Fear of the news Premium18 June 2017 | by Catherine Vale
It is not possible to try to shelter young people from discussion of the horrors of terrorist attacks. What is essential is to allow questions and debate while showing what is democratic and what is unacceptable
Sharing bad news is, sometimes, unavoidable. The recent terror attacks in London Bridge and Manchester Arena have dominated headlines and much of the general election campaign narrative over the past month. They have been broadcast on our TV screens, in our newspapers and, increasingly, across social media. As adults, this type of news can be difficult to digest, but for young people, the confusion and fear may be overwhelming.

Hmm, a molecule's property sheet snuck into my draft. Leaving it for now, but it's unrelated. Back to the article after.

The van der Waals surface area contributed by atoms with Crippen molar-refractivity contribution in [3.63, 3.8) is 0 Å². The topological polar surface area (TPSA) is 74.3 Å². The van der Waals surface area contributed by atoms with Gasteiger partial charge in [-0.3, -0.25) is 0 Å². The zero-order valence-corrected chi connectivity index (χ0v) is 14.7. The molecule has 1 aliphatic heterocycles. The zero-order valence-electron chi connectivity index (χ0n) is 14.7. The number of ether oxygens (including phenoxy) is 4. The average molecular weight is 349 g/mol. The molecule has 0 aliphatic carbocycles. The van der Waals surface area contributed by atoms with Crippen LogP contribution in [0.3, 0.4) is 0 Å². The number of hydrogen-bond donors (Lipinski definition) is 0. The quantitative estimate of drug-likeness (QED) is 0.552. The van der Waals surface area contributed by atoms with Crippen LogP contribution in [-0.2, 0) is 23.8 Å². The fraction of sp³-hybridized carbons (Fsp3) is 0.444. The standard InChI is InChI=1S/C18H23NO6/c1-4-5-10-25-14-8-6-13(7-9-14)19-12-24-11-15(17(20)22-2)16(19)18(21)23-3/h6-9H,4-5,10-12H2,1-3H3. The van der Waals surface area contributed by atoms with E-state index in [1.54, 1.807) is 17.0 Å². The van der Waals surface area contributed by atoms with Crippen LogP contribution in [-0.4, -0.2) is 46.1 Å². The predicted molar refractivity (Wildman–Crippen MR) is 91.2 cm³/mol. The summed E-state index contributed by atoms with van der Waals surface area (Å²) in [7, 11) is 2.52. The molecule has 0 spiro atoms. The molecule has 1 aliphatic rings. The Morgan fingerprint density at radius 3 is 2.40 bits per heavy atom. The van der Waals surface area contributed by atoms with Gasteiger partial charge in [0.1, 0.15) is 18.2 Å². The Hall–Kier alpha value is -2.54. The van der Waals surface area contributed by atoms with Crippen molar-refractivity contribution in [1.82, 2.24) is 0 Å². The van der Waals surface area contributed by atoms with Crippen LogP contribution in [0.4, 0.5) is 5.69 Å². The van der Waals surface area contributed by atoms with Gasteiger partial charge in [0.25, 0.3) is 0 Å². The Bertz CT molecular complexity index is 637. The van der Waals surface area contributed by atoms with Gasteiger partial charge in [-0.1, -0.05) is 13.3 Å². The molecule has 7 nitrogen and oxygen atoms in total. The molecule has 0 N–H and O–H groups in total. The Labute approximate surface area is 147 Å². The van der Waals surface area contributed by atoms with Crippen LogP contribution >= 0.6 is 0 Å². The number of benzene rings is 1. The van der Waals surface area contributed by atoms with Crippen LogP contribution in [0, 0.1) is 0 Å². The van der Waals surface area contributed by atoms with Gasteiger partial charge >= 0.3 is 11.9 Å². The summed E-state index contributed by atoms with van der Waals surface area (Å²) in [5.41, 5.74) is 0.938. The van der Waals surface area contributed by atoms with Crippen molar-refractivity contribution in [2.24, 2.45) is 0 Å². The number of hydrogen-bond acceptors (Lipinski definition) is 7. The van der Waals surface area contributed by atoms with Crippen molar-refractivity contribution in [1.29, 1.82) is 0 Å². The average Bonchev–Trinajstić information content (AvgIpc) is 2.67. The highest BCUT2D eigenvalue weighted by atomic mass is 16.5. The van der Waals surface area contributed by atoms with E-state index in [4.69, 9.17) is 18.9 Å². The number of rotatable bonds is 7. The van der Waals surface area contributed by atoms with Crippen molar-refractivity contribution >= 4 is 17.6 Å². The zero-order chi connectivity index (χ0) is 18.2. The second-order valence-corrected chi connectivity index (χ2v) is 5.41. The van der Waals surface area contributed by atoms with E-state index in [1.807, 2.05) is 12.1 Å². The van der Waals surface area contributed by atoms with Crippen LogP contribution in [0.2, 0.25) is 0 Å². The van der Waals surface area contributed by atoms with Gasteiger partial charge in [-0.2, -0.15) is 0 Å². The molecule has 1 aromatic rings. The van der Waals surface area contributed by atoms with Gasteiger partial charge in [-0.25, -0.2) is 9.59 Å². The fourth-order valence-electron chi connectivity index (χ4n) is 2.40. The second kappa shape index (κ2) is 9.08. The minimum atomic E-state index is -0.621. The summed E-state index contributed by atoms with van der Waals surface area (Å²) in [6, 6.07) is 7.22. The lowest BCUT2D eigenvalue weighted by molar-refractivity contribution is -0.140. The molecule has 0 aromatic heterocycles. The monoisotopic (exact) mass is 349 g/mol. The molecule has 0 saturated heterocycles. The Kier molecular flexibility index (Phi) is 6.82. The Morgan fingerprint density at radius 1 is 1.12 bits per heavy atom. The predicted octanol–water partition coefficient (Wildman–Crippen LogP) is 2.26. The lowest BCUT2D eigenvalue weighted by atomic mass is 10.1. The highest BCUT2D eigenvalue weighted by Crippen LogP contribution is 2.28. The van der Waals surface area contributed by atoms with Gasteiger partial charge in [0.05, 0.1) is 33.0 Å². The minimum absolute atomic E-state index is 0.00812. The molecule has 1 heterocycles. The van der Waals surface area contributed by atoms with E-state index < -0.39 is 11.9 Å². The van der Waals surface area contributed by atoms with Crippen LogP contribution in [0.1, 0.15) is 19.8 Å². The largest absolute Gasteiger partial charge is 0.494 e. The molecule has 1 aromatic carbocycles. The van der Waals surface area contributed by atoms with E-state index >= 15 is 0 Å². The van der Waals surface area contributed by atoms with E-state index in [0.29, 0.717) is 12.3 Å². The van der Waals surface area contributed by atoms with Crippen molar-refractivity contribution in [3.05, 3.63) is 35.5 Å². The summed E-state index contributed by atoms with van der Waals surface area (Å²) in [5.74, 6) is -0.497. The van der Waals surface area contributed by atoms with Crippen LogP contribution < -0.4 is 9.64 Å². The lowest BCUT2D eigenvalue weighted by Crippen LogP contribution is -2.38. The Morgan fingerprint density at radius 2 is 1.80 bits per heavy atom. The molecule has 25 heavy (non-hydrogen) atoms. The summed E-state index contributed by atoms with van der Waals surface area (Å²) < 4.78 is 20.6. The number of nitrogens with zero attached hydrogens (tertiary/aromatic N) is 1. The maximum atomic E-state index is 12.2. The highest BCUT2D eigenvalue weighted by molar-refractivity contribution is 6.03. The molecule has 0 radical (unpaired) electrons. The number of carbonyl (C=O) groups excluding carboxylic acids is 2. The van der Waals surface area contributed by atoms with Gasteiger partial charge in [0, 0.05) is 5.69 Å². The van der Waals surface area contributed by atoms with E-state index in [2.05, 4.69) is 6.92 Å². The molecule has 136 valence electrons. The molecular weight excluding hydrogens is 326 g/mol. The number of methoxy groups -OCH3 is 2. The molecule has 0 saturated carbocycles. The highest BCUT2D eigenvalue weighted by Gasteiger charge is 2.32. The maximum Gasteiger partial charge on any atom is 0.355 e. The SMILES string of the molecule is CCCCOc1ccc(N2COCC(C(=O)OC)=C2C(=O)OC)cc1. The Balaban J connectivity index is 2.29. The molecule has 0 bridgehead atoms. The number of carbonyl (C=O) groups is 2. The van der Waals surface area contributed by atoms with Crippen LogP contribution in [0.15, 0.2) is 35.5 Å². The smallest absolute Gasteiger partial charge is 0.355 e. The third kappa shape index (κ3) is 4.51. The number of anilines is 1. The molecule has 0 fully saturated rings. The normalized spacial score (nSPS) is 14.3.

Terrible events like these are likely to be discussed in schools across the country and beyond, and teachers have a duty to ensure that these conversations are conducted in as calm, thoughtful and rational a way as possible. Talking about subjects such as terrorism can ignite wider discussions about politics, history or prejudice, all of which are so important in helping young people understand the world around them.
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